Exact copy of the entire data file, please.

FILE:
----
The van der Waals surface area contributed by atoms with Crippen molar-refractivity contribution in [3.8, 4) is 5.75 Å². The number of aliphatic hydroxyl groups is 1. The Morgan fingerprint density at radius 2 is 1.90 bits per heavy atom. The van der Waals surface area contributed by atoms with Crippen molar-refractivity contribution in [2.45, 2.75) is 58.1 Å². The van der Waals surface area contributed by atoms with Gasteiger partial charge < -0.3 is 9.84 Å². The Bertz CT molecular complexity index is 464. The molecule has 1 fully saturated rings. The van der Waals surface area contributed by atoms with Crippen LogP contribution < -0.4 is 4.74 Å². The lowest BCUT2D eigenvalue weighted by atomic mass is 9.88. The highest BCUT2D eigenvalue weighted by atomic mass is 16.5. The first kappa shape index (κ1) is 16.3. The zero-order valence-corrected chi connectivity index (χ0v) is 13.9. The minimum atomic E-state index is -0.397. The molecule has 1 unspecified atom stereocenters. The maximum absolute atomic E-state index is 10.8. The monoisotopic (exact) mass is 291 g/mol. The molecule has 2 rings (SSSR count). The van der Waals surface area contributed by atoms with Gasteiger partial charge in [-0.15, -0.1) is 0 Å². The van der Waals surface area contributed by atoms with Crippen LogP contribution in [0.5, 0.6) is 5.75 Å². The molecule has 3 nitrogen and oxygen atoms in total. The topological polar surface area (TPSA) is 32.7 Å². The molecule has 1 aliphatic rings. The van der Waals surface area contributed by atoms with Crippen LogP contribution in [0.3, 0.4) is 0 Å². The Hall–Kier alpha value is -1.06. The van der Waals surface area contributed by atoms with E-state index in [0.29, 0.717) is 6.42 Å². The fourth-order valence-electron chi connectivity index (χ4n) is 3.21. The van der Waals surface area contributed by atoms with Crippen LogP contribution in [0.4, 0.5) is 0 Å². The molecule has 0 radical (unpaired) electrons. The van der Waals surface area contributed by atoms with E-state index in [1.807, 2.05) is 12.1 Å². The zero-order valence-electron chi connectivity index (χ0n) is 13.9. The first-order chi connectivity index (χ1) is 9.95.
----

The van der Waals surface area contributed by atoms with Crippen molar-refractivity contribution in [3.8, 4) is 5.75 Å². The number of aliphatic hydroxyl groups is 1. The Morgan fingerprint density at radius 2 is 1.90 bits per heavy atom. The van der Waals surface area contributed by atoms with Crippen molar-refractivity contribution in [2.45, 2.75) is 58.1 Å². The van der Waals surface area contributed by atoms with Gasteiger partial charge < -0.3 is 9.84 Å². The Bertz CT molecular complexity index is 464. The molecule has 1 fully saturated rings. The van der Waals surface area contributed by atoms with Crippen LogP contribution < -0.4 is 4.74 Å². The lowest BCUT2D eigenvalue weighted by atomic mass is 9.88. The highest BCUT2D eigenvalue weighted by atomic mass is 16.5. The first kappa shape index (κ1) is 16.3. The zero-order valence-corrected chi connectivity index (χ0v) is 13.9. The minimum atomic E-state index is -0.397. The molecule has 1 unspecified atom stereocenters. The maximum absolute atomic E-state index is 10.8. The monoisotopic (exact) mass is 291 g/mol. The molecule has 2 rings (SSSR count). The van der Waals surface area contributed by atoms with Gasteiger partial charge in [-0.15, -0.1) is 0 Å². The van der Waals surface area contributed by atoms with Crippen LogP contribution in [0.5, 0.6) is 5.75 Å². The molecule has 3 nitrogen and oxygen atoms in total. The topological polar surface area (TPSA) is 32.7 Å². The molecule has 1 aliphatic rings. The van der Waals surface area contributed by atoms with Crippen LogP contribution in [0.3, 0.4) is 0 Å². The Hall–Kier alpha value is -1.06. The van der Waals surface area contributed by atoms with E-state index in [0.29, 0.717) is 6.42 Å². The fourth-order valence-electron chi connectivity index (χ4n) is 3.21. The van der Waals surface area contributed by atoms with Crippen LogP contribution in [0.4, 0.5) is 0 Å². The molecule has 0 radical (unpaired) electrons. The van der Waals surface area contributed by atoms with E-state index in [1.807, 2.05) is 12.1 Å². The zero-order valence-electron chi connectivity index (χ0n) is 13.9. The first-order chi connectivity index (χ1) is 9.95.